“Loneliness is a terrible thing”
While a romance on its surface, Catherine Corsini‘s La belle saison [Summertime] is really about freedom. The central relationship between Delphine (Izïa Higelin) and Carole (Cécile De France) pushes them to discover their personal identities removed from any union. The former is a farm girl yearning to break from the conservative mentality a future in the country dictates while the latter’s anti-bourgeois feminist Parisian cohabits with a long-term boyfriend equally political and militantly idealistic as she. They’ve each cut trails through the rigid social norms of the environments where they reside, crossing paths during the summer of 1971 by destiny’s hand. This collision ultimately evolves who they are and forces them to acknowledge how far they’re willing to go towards becoming the women they were meant to be.
Delphine is the main character despite Higelin’s second billing and ultimately the one Corsini admits is most like herself. She’s worked on her parents’ (Jean-Herni Compère‘s Maurice and Noèmie Lvovsky‘s Monique) cow farm since she was old enough to walk and has been attracted to women since her first kiss. She’s endured talk of marriage with neighboring farm-boy Antoine (Kévin Azaïs) despite sneaking off for evening trysts with her girlfriend because it appeases her folks. Whereas Delphine felt their love was real, her partner gave into the pressure to move forward as a wife. Lost, heart-broken, and frustrated to think she may one day need to do the same, Delphine finally leaves home for Paris to experience what big city life has to offer.
It’s there she meets Carole and her “wild” group of activists seeking to stop prejudices women face everyday. Their convergence is funny and poignant, the girls pinching the butts of unsuspecting men walking down the street to make sure they understand what it is they seemingly have no problem doing to anonymous women themselves. Delphine proves Carole’s brave knight, using her blue-collar sensibilities to get in an aggressive man’s face that has proceeded to accost the latter attempting to run away. The country girl takes a shine to the intellectual and political rhetoric this committee spouts, becoming active herself in the fight for abortion rights and gay rights without regard for the inevitable consequences. They’re doing what they know is necessary as the world struggles to catch up.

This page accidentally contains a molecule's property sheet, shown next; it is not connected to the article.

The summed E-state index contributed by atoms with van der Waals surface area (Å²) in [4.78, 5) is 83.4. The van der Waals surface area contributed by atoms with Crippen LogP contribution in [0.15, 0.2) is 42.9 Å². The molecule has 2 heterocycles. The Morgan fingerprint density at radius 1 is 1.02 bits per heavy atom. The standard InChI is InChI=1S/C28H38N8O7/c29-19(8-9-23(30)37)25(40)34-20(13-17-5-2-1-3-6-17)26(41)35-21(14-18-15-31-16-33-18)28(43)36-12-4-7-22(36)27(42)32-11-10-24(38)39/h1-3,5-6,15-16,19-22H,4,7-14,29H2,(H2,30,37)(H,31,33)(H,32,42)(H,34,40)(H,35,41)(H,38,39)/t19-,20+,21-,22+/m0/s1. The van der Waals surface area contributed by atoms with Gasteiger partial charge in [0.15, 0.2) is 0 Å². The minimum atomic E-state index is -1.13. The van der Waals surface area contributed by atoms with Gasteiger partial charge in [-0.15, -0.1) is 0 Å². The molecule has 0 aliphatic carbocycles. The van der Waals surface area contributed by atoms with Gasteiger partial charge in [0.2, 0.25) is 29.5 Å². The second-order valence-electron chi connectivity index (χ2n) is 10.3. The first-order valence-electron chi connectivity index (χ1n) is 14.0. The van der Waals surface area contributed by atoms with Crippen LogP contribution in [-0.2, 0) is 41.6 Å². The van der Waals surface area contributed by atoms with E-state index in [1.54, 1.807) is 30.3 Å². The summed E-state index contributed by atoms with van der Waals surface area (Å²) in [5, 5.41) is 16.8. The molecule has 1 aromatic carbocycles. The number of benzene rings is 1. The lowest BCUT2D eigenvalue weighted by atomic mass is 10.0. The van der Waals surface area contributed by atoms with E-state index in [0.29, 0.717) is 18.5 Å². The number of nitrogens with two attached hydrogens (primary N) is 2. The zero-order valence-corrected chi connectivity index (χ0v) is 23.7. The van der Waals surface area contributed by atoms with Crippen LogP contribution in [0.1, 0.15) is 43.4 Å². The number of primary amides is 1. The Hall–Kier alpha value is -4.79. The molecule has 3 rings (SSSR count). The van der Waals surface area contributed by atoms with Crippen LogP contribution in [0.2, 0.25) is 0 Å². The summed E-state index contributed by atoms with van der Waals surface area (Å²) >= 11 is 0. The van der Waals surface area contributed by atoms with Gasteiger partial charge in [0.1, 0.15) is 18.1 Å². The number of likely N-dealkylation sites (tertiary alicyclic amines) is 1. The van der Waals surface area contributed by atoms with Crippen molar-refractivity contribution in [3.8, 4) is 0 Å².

Lust turns to love and the romance promised blossoms in time for Delphine’s father to fall ill. She returns to run the farm in his absence, embracing the feminist teachings of Paris to put herself on equal footing with the male-dominated co-op while reverting to the ingrained fear of hiding her sexuality. When Carole arrives Delphine can’t help pushing her away publically while also lying to her mother. Her dream as a child was to run the farm, the prospect of needing a husband to do so gradually growing. Finding and cultivating actual love wasn’t something she was sure could happen and yet here she was with both. The knowledge that being outed as a lesbian would risk that dream, however, was too strong to instantly ignore.